A timely reminder.
For readers who attended our recent Worrells seminar “Asset Exposure in Insolvency”, they heard our fantastic presenters speak about the insolvency practitioner’s toolchest for recovering assets for creditors’ benefit.
With this theme in mind, here’s a timely reminder that by far the largest creditor in our economy, being the Australian Taxation Office (ATO), has its own set of tools to ensure it continues to be paid.
For the 2022 financial year, the ATO revealed that it was owed a whopping $66.6 billion. While the most current numbers are not yet available, there’s every expectation this number has increased somewhat considerably, or a larger portion of that number will represent unrecoverable debt due to the taxpayer’s insolvency.
The ATO employed four key tools to manage this debt and encourage business to take steps to repay it. They were:
Payment plans—allows tax liability paid over time. Over 100,000 warning letters were sent to directors, requesting they engage with the ATO.
Director penalty notices—approximately 18,500 director penalty notices (DPN) were issued to directors, about their personal liability for their company’s unpaid PAYG, GST tax debt, and SGC amounts.
Credit reporting—over 700 businesses were disclosed to credit reporting agencies for being in default with the ATO for debts totalling more than $100,000. This potentially makes it more difficult for a business to obtain finance or rolling over existing finance more expensive.
Wind up notices—taking steps through the courts to wind up a company to recover its tax debts. Unless the debt is paid in the process, it eventually results in a liquidator being appointed to sell the company’s assets, investigate what led to its failure, and distribute any surplus funds to creditors.
The ATO reported that this collection activity efforts related to $17.3 billion of outstanding tax debt and resulted in:
only $714 million being paid (or 4%)
$5.4 billion (or 31%) entering into a payment plan.
Put simply, the vast majority of those the ATO contacted, just didn’t respond to the warnings or DPNs.
At that time, the ATO expressed it was taking a “timely and tailored approach to client’s debts, with its primary strategy being to engage, communicate, educate, and assist clients” with its main focus being on:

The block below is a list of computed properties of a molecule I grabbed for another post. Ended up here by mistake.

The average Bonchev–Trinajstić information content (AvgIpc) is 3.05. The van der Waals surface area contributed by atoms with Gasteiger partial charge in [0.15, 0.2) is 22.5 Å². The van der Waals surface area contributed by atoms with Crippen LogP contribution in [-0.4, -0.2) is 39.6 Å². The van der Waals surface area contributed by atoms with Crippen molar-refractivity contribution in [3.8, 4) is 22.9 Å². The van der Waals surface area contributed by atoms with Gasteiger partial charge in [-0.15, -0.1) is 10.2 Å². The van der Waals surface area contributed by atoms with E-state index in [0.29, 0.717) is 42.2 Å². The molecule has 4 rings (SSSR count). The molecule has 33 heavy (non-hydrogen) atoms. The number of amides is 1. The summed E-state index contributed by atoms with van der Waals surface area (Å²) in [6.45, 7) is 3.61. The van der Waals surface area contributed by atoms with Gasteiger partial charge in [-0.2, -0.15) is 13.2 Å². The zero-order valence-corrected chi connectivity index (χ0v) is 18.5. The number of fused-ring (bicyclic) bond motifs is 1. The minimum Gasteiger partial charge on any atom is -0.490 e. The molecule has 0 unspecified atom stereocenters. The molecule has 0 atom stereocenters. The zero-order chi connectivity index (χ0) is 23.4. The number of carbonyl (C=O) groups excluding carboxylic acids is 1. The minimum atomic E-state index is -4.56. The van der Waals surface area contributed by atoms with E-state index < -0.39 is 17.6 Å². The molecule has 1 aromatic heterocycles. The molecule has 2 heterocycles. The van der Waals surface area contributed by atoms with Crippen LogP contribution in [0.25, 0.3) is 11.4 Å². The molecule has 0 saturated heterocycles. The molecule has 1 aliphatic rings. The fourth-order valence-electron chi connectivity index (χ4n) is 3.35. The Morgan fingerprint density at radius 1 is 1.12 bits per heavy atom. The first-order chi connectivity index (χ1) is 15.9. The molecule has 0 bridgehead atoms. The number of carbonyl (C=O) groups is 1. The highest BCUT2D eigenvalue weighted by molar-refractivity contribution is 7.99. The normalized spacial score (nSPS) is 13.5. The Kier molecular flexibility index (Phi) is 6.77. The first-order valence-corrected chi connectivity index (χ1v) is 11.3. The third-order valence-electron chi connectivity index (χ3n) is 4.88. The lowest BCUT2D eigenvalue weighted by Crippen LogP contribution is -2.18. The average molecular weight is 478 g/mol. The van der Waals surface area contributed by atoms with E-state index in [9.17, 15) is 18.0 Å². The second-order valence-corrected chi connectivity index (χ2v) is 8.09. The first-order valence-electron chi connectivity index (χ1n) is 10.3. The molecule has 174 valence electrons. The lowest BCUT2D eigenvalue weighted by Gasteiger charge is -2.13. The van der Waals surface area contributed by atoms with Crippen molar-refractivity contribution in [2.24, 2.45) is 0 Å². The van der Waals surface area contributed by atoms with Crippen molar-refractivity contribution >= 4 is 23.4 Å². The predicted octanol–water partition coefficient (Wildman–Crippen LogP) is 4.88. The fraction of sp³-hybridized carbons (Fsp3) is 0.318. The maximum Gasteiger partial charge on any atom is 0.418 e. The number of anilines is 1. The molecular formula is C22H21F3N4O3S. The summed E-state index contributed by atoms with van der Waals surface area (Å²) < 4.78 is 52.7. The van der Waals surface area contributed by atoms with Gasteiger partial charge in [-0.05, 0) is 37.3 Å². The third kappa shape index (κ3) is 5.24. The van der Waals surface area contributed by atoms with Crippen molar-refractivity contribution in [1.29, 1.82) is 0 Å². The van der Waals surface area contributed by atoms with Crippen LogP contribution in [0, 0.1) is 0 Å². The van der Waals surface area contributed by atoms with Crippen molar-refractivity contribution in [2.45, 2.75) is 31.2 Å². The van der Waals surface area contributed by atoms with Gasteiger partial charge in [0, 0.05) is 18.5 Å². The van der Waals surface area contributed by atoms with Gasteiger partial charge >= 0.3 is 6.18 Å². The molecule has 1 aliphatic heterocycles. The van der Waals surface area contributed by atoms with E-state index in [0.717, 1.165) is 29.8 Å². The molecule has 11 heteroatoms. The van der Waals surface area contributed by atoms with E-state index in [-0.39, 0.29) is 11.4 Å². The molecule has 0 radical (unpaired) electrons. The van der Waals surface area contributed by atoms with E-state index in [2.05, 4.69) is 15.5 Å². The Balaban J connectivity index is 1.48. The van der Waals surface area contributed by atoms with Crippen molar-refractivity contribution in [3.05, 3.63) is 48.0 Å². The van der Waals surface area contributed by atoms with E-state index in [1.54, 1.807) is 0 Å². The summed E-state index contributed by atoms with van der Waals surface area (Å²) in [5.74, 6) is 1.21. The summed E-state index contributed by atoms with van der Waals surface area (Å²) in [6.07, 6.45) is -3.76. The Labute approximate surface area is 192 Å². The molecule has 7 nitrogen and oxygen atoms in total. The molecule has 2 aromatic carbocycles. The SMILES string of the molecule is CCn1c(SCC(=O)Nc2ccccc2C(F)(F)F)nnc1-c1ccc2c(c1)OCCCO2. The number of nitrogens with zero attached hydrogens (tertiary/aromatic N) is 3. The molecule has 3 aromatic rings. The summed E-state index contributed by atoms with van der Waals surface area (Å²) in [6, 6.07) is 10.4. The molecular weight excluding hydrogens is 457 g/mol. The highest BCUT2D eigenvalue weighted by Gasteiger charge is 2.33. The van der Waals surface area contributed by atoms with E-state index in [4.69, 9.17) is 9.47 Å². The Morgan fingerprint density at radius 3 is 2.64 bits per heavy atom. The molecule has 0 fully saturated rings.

Small business clients with superannuation guarantee charge (SGC) debts, and clients with the largest debts.
Ensuring taxpayers complete their lodgments even if they are unable to pay the associated liabilities.
Having transparency of the client’s debt position, enabling the ATO and the client to reach an agreed payment plan in a timelier manner.
Encouraging clients to engage with the ATO about their circumstances early.
No matter at which point in the process, the ATO will work with clients to get the best outcome to assist them in meeting their obligations.
Where clients failed to work with the ATO or take initiative to resolve their situation appropriately, it was business as usual and the ATO would take further recovery action.
It begs the question: is the current process really working or is the problem so large that the ATO will need to take further steps to deal with the issue? If so, what could that include?
We are already seeing a substantial increase in ATO winding up activity and DPNs. However, somewhat interestingly, one recovery tool that appears to be underutilised is the ATO garnishee notice. This is where the ATO garnishees taxpayers’ bank accounts, debtors, and other amounts owing to taxpayers as another way to recover its debt.
With a potential for a huge portion of the ATO’s debt soon to be reported as non-recoverable due to insolvency, will the ATO’s current attitude to collecting debt change considering our current rates of inflation, cost-of-living pressures, and whispers of a recession? Time will tell, although herein lies the adage—the longer you leave a problem before you deal with it, the more difficult it becomes to resolve.